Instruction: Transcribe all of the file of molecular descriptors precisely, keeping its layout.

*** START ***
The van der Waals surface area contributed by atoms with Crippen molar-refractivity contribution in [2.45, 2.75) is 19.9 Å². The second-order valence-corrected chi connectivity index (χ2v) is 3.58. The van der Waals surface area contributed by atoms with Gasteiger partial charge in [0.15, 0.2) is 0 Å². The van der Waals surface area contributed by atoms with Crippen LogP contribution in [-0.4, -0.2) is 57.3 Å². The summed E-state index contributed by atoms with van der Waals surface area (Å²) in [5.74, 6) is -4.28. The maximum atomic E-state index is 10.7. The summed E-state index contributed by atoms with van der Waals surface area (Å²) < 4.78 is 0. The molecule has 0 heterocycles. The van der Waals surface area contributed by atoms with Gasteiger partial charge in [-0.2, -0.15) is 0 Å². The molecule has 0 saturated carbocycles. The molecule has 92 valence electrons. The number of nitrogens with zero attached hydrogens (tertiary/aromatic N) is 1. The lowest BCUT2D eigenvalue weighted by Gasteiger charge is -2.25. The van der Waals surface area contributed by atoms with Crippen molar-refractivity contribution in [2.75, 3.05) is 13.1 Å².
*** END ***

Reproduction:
The van der Waals surface area contributed by atoms with Crippen molar-refractivity contribution in [2.45, 2.75) is 19.9 Å². The second-order valence-corrected chi connectivity index (χ2v) is 3.58. The van der Waals surface area contributed by atoms with Gasteiger partial charge in [0.15, 0.2) is 0 Å². The van der Waals surface area contributed by atoms with Crippen LogP contribution in [-0.4, -0.2) is 57.3 Å². The summed E-state index contributed by atoms with van der Waals surface area (Å²) in [5.74, 6) is -4.28. The maximum atomic E-state index is 10.7. The summed E-state index contributed by atoms with van der Waals surface area (Å²) < 4.78 is 0. The molecule has 0 heterocycles. The van der Waals surface area contributed by atoms with Gasteiger partial charge in [-0.2, -0.15) is 0 Å². The molecule has 0 saturated carbocycles. The molecule has 92 valence electrons. The number of nitrogens with zero attached hydrogens (tertiary/aromatic N) is 1. The lowest BCUT2D eigenvalue weighted by Gasteiger charge is -2.25. The van der Waals surface area contributed by atoms with Crippen molar-refractivity contribution in [2.75, 3.05) is 13.1 Å².